The consultative committee under Section 4 has a parallel in the similar committee which functions under the Therapeutic Substances Act, 1932. It will consist of experienced persons who will be in a position to advise the Minister in the making of regulations. It is intended that the committee will include representatives of the Veterinary Council, the Pharmaceutical Society, the Department of Health and the farmers.

Discussions in regard to the proposed legislation have taken place with professional and trade interests concerned and in framing the Bill regard has been had as far as practicable to their views.

I think I can say that every Minister for Agriculture has been looking forward to bringing in a Bill of this kind and I am very glad that at last the Bill has been produced. There is no doubt that it is absolutely necessary. The only thing I am not clear about is how far this Bill can go. It is not easy for a layman to understand legal language to a fine point. I quite agree that in many cases Section 5 would probably be sufficient. Take, for instance, the examples quoted by the Minister: if it were written on the container that this medicine or remedy contained, let us say, 27 per cent. of cod liver oil and the rest water, nobody would buy it at the price mentioned. However, it may be a bit better than that, but yet not good enough, especially if it contains two, three or four ingredients that the ordinary farmer may not know very much about. Take some of those medical preparations which the farmer would not know much about. He might have an idea that it was a good remedy and be inclined to believe what was claimed for it as a remedy, but he might be paying too much for it.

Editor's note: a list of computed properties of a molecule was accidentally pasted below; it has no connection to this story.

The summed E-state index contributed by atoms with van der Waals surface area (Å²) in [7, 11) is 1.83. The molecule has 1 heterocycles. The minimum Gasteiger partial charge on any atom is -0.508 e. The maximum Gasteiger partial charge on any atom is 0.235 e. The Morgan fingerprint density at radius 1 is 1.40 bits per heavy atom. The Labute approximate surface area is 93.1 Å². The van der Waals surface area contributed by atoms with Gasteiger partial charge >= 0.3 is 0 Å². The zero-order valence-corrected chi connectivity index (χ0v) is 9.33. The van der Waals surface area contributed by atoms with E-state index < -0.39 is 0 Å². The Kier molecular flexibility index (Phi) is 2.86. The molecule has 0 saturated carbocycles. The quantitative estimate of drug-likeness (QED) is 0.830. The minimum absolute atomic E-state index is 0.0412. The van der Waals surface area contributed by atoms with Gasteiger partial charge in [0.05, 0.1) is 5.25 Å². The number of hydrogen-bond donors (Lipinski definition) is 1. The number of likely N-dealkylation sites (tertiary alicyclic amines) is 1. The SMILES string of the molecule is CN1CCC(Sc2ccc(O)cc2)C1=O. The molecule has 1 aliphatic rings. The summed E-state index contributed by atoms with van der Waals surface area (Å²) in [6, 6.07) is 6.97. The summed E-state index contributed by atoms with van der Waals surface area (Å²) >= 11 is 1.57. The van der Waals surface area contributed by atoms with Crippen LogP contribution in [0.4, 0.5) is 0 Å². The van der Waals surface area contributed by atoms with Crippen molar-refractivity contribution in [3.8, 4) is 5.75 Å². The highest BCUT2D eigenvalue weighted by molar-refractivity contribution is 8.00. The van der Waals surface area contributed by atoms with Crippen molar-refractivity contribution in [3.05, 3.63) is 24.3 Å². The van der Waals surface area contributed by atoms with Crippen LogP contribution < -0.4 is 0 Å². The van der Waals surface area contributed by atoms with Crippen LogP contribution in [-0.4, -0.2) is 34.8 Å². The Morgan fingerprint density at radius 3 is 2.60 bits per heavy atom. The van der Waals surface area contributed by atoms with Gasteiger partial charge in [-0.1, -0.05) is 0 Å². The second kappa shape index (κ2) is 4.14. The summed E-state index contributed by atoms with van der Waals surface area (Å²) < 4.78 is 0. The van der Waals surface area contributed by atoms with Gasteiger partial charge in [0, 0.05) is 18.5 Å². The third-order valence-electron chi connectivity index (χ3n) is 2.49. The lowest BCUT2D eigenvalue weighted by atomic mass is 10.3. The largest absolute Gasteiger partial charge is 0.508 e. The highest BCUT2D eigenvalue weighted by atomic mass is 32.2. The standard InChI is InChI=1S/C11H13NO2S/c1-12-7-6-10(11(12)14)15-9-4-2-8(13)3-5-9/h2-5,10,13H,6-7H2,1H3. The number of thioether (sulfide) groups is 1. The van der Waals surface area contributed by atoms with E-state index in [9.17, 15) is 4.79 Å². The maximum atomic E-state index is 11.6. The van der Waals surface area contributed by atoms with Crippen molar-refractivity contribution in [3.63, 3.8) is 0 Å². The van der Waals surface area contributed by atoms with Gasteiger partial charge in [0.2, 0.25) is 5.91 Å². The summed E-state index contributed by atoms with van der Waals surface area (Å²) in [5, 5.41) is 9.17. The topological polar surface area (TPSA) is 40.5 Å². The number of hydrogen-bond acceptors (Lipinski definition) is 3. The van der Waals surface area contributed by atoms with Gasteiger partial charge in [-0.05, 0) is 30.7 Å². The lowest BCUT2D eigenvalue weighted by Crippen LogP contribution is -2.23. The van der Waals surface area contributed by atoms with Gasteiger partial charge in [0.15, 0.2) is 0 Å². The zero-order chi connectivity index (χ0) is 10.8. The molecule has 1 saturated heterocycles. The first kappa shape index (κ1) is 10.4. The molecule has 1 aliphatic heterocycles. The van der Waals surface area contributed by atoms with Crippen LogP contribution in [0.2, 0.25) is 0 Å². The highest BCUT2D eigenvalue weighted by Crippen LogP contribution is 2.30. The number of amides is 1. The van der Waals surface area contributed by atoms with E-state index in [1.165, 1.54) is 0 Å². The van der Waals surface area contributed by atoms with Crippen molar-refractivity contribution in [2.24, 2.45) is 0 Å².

I am not sure if, under this Bill, the Minister can object to the price charged and I think that is a very important matter. He could, of course, in this Bill, say: "I will not give you a licence because you are charging too much," and in that way the person has to come down to a reasonable price or not get a licence at all. In any event, I think the price is very important.